Monday, January 7, 2013

Monday Munchies ~ Mongolian Beef

Once again there has been some issues with recipes and people thinking they are copyrighted. As per U.S. Copyright Law recipes are NOT covered by copyright law.

I LOVE Chinese food and have a difficult time finding a place where they make a good Mongolian Beef. I have tried the offerings of the many local Chinese take out's here in the Sand Hills with no luck. They either make it too hot and spicy or too salty. My favorite place to eat is of course PF Chang's or their more casual Pei Wei. Both places have the most excellent Mongolian Beef I have ever had, unfortunately there isn't a location for either of these places here in Hope Mills or the neighboring Fayetteville. So, I did some research and played around with a recipe, added some things and didn't use some others in the recipe I finally chose until I got it pretty close to perfection... The below is MY version of Mongolian Beef.

Mongolian Beef
Makes 2 servings


1/2 lb beef tenderloin, thinly sliced against the grain
1 TB corn starch 
2 cloves garlic, minced
1/4 tsp ginger, grated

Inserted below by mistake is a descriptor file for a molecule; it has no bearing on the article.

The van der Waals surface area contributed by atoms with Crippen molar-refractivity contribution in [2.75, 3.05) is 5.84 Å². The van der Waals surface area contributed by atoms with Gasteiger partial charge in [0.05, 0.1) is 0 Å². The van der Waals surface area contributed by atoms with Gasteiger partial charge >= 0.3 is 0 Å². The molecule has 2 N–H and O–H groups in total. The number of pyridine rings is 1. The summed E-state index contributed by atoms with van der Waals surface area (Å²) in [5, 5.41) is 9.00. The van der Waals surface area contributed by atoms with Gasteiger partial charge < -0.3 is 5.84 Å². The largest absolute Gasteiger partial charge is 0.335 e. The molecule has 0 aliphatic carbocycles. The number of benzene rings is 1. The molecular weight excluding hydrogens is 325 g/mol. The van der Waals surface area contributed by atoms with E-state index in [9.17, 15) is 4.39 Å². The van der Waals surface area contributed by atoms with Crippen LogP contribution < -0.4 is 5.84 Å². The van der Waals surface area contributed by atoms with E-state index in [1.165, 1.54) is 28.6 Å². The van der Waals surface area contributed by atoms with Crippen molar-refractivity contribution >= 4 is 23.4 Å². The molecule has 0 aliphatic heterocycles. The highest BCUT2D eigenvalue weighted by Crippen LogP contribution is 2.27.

2 1/2 – 3 TB Soy sauce
1 1/2 TB dark brown sugar
1 tsp dry sherry
2 TB water*
3 green onion, cut into 2-inch pieces (green parts only)
1-2 TB canola oil for the pan

1. Stir together Soy sauce, sugar, water, and dry sherry. Set aside.

2. Heat oil in a pan over medium-high heat. Make sure the oil completely coats the bottom of the pan. Dredge the beef in corn starch. Shake off any excess starch. Add the beef and quickly sauté until lightly browned.

3. Add garlic and ginger. Sauté for a few seconds. Add the sauce from step 1. The sauce should quickly come to a boil. Lower the heat a bit and allow it to bubble. Keep stirring. Reduce until it becomes thicker and glazes the beef. It should happen very quickly, within minutes.

4. Throw in the green onions at the last minute. Mix. Turn off the heat immediately. Serve with steamed brown or white rice. (We like brown rice better)

*Note: The corn starch helps to brown the beef and thicken the sauce once the sauce is added to the pan. And make sure to shake off excess corn starch. It’s not a batter, you just want to lightly coat or dust the beef. If you are not using starch, you do not need to add water to the sauce. Additionally, you can use low-sodium Soy sauce to further reduce the sodium content.


  1. Just looking at this made me hungry! I will have to try this recipe as I love me some chinese as well :D

  2. I think next time you come visit, you should make this for us. :D

  3. Looks Yummy...Might have to try it one day. Thanks for sharing.